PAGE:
Electric vehicles are becoming more mainstream with each passing day, which is great news for the environment and our wallets. With governments around the world incentivizing EV cars, now is the perfect time to make the switch to an Electric Vehicle. However, there are still a few roadblocks to navigate, particularly when it comes to charging. One of the most commonly asked questions is about the difference in VAT % between at home and public charging. In this blog post, we'll answer that question and help you understand the cost differences between charging at home and public charging.
Charging at Home:
Charging an electric vehicle at home is the most convenient and cost-effective option. In the UK, electricity is taxed at a reduced VAT rate of 5%, which means you will only have to pay 5% VAT on the electricity you use to charge your EV at home. This rate of VAT is significantly lower than the standard rate of 20% that is applied to most goods and services in the UK.
Public charging can vary in terms of VAT %. If you charge at a public charger with a paid tariff, you are likely to incur VAT at the standard rate of 20%. The VAT is calculated based on the cost of the electricity plus any service fees that may be charged by the network operator. Some providers have multiple tariff options that may use a reduced VAT rate, but the standard rate of 20% is most common.
However, if you're a registered business or driving an electric vehicle as part of a company fleet, you can reclaim the VAT paid on public charging. This means that public charging would not necessarily cost you more than charging at home.
Other Factors to Consider:
While VAT % is an essential factor to consider, there are other things that you need to keep in mind when choosing between at home and public charging. For example, how close the public charger is to your home or workplace, the speed of the charger, and the cost of the charging tariff. If you park your EV on a driveway or in a garage close to your house, charging at home is likely to be more convenient than public charging.
However, whether public charging or at home charging is cheaper, it depends on individual circumstances- your location, whether you're a business or individual EV owner, and how far you need to travel to find a charging point. Ultimately, making the switch to an electric vehicle is a smart financial move, and whichever charging option you choose, you'll still save a lot on fuel costs!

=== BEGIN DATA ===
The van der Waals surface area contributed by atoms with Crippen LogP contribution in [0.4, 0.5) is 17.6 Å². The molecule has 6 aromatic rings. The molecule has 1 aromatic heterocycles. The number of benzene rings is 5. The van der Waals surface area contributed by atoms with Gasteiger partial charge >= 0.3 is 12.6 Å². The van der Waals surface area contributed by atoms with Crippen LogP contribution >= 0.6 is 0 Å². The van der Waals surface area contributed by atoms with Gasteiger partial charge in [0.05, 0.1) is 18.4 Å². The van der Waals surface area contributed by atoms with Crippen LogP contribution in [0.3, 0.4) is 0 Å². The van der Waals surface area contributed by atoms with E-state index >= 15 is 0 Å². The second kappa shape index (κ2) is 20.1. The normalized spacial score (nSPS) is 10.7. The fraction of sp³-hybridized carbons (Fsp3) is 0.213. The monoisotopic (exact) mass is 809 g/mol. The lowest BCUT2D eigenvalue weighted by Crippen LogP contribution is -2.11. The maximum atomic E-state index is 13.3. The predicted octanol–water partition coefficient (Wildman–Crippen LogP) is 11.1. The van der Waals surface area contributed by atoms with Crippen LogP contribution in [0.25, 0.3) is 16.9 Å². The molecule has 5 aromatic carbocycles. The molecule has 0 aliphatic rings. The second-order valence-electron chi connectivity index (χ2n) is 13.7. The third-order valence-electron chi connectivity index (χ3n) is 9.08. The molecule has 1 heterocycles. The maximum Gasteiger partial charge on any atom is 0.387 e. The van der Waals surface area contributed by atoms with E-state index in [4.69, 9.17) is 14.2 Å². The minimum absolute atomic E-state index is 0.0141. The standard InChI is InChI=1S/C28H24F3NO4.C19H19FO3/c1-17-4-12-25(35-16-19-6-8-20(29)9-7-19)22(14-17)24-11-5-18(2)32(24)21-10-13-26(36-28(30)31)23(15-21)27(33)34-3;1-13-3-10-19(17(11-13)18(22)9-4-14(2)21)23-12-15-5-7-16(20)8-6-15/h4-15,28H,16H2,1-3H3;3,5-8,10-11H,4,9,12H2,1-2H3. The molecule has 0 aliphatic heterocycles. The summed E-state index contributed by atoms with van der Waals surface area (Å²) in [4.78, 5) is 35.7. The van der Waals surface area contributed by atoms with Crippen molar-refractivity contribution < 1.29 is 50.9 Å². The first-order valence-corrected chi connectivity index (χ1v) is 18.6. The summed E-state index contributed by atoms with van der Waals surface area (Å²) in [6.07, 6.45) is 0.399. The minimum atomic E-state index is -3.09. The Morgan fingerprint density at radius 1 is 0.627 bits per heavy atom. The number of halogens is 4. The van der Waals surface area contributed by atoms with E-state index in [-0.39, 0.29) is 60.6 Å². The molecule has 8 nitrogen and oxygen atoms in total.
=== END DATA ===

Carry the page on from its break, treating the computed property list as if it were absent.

Another way to save money on your EV is before April 2025, VED (Road Tax) is £0 per year. This is a huge saving on the expected increase to the standard £165 after the first year.
How does VAT Vary?
There are currently three different rates of VAT used in the UK, the way that the VAT rate is decided is dependant on the goods and services, and how they are used. Most commonly, goods and services are charged at the standard rate which is 20%, everything should be changed at this rate unless the goods or services are classed as reduced or zero-rated.
What the rate applies to
Most goods and services
Some goods and services, eg children’s car seats and home energy
Zero-rated goods and services, eg most food and children’s clothes
Other examples of zero-rated items include:
- Books and newspapers
- Children’s clothes and shoes
- Motorcycle helmets
- Most goods you export from England, Wales and Scotland (Great Britain) to a country outside the UK.
Exceptions to the VAT rule
VAT can also vary dependent on where a food item is consumed, for example food bought in shops in VAT free, but pubs and restaurants much charge VAT on everything eaten either on the premises. However, VAT does not need to be charged on cold takeaway food, unless it is consumed in a designated customer area.
Furthermore, as children’s shoes are exempt from TAX, adults who can fit into children’s shoes also won’t pay TAX! The styles are normally almost identical and mean that the customer can make huge savings.